Hutcheon, Jr. Wallace S.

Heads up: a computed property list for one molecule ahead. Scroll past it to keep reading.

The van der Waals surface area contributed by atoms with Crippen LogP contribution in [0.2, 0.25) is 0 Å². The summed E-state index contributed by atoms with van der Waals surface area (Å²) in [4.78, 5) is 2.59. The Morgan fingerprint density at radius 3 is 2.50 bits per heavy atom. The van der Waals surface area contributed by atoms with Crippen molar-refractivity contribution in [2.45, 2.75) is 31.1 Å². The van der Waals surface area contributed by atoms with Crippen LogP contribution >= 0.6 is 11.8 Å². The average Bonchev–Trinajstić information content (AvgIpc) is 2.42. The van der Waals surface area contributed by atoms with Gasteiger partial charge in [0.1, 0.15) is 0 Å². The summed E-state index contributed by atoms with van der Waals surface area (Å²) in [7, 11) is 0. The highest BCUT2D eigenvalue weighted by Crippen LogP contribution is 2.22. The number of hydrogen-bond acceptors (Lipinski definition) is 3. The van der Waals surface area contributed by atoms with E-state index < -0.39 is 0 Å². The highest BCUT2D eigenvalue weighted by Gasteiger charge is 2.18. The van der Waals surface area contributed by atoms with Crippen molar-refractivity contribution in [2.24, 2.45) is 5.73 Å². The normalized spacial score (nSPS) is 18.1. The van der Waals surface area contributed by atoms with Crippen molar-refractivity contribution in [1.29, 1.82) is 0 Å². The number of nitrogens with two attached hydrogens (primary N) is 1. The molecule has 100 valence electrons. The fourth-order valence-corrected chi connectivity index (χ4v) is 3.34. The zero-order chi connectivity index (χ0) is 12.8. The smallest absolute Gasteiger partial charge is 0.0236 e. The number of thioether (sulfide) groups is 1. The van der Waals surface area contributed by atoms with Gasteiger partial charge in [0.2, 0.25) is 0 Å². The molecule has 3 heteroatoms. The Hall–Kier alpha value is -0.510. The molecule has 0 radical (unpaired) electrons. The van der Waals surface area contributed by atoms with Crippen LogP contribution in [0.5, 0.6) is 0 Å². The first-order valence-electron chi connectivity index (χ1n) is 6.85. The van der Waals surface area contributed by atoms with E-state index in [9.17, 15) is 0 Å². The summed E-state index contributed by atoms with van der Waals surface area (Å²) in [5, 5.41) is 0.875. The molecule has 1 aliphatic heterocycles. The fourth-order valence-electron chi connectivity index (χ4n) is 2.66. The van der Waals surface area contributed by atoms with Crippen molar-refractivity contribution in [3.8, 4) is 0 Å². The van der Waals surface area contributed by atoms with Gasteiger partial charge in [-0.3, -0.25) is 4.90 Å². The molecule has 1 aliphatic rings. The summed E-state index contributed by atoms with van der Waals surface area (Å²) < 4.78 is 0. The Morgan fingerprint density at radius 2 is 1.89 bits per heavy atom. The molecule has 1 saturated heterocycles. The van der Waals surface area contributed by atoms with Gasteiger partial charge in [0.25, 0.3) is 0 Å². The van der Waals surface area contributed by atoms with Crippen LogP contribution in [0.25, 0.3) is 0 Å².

Naval Institute Press, Annapolis, 1st.ed., 1981. Xii + 191 pp., many ills. D.j., 23 x 16cm. FINE. Robert Fulton is best remembered for his steamboats but less-known as a pioneer in naval warfare and the development of the submarine, the mine, and the first steam warship. This is the first study to focus on Fulton’s contribution to naval development. Born into a poor farming family, he began life as a painter and went to London to become a protégé of Benjamin West. In the course of time his interest shifted from art to engineering and he was fascinated by canal development in Europe and moved to Paris to take part in such a project. There he began working on a submarine and conceived and tested his NAUTILUS ; experimented with mines ; and devised a scheme to use steamboats to ferry Napoleon’s invasion army across the English Channel. The French rejected his inventions and so he returned to England with his ideas. Here he concentrated on mine warfare and gained success when two experimental minelaying raids against the French fleet destroying a large vessel. In 1806 Fulton returned to America where he developed the moored mine for harbour defence and worked on a large semi-submarine called MUTE. The author describes Fulton’s remarkable career. THE LIFE & WORKS IN NAVAL WARFARE OF ROBERT FULTON.

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